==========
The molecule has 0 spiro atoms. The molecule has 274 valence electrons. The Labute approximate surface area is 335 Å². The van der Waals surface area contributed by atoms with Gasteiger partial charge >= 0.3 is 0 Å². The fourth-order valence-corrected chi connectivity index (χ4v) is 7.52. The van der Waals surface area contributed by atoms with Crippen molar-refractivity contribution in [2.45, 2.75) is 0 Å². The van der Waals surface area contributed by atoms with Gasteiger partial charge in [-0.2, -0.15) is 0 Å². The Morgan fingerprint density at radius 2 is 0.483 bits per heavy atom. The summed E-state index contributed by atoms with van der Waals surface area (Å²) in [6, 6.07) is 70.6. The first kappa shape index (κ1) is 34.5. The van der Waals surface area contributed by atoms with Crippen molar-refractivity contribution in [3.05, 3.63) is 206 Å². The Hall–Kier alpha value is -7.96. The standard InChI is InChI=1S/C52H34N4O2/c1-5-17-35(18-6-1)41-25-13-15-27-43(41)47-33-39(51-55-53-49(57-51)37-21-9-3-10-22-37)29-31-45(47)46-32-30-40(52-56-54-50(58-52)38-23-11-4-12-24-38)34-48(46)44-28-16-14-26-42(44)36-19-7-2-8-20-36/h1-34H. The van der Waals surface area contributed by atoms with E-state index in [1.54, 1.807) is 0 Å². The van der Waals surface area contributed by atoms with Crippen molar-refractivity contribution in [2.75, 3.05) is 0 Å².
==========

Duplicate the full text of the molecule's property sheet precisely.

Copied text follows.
The molecule has 0 spiro atoms. The molecule has 274 valence electrons. The Labute approximate surface area is 335 Å². The van der Waals surface area contributed by atoms with Gasteiger partial charge >= 0.3 is 0 Å². The fourth-order valence-corrected chi connectivity index (χ4v) is 7.52. The van der Waals surface area contributed by atoms with Crippen molar-refractivity contribution in [2.45, 2.75) is 0 Å². The van der Waals surface area contributed by atoms with Gasteiger partial charge in [-0.2, -0.15) is 0 Å². The Morgan fingerprint density at radius 2 is 0.483 bits per heavy atom. The summed E-state index contributed by atoms with van der Waals surface area (Å²) in [6, 6.07) is 70.6. The first kappa shape index (κ1) is 34.5. The van der Waals surface area contributed by atoms with Crippen molar-refractivity contribution in [3.05, 3.63) is 206 Å². The Hall–Kier alpha value is -7.96. The standard InChI is InChI=1S/C52H34N4O2/c1-5-17-35(18-6-1)41-25-13-15-27-43(41)47-33-39(51-55-53-49(57-51)37-21-9-3-10-22-37)29-31-45(47)46-32-30-40(52-56-54-50(58-52)38-23-11-4-12-24-38)34-48(46)44-28-16-14-26-42(44)36-19-7-2-8-20-36/h1-34H. The van der Waals surface area contributed by atoms with E-state index in [1.54, 1.807) is 0 Å². The van der Waals surface area contributed by atoms with Crippen molar-refractivity contribution in [2.75, 3.05) is 0 Å².